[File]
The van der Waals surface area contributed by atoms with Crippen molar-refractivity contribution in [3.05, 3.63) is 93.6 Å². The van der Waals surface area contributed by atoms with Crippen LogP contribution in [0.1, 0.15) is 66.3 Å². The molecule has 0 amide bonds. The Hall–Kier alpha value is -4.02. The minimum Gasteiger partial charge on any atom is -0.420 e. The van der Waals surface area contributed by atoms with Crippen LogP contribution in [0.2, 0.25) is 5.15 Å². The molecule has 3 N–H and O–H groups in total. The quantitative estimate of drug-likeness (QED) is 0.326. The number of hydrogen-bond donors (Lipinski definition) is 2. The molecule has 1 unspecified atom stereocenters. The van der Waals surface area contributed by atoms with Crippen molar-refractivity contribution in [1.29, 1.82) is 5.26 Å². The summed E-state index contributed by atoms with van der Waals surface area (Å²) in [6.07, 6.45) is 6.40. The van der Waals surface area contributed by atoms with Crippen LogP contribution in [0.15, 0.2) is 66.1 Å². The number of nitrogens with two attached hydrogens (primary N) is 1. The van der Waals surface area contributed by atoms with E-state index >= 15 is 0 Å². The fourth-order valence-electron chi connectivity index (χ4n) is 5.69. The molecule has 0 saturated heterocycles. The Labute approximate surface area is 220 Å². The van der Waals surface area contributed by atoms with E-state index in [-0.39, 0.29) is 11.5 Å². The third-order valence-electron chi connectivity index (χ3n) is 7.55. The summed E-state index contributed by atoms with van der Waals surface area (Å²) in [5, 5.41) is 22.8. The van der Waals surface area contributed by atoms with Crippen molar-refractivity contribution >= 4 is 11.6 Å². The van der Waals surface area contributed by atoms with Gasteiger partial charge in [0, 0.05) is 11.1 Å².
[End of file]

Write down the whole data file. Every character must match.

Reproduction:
The van der Waals surface area contributed by atoms with Crippen molar-refractivity contribution in [3.05, 3.63) is 93.6 Å². The van der Waals surface area contributed by atoms with Crippen LogP contribution in [0.1, 0.15) is 66.3 Å². The molecule has 0 amide bonds. The Hall–Kier alpha value is -4.02. The minimum Gasteiger partial charge on any atom is -0.420 e. The van der Waals surface area contributed by atoms with Crippen LogP contribution in [0.2, 0.25) is 5.15 Å². The molecule has 3 N–H and O–H groups in total. The quantitative estimate of drug-likeness (QED) is 0.326. The number of hydrogen-bond donors (Lipinski definition) is 2. The molecule has 1 unspecified atom stereocenters. The van der Waals surface area contributed by atoms with Crippen molar-refractivity contribution in [1.29, 1.82) is 5.26 Å². The summed E-state index contributed by atoms with van der Waals surface area (Å²) in [6.07, 6.45) is 6.40. The van der Waals surface area contributed by atoms with Crippen LogP contribution in [0.15, 0.2) is 66.1 Å². The number of nitrogens with two attached hydrogens (primary N) is 1. The van der Waals surface area contributed by atoms with E-state index >= 15 is 0 Å². The fourth-order valence-electron chi connectivity index (χ4n) is 5.69. The molecule has 0 saturated heterocycles. The Labute approximate surface area is 220 Å². The van der Waals surface area contributed by atoms with E-state index in [-0.39, 0.29) is 11.5 Å². The third-order valence-electron chi connectivity index (χ3n) is 7.55. The summed E-state index contributed by atoms with van der Waals surface area (Å²) in [5, 5.41) is 22.8. The van der Waals surface area contributed by atoms with Crippen molar-refractivity contribution >= 4 is 11.6 Å². The van der Waals surface area contributed by atoms with Gasteiger partial charge in [0, 0.05) is 11.1 Å².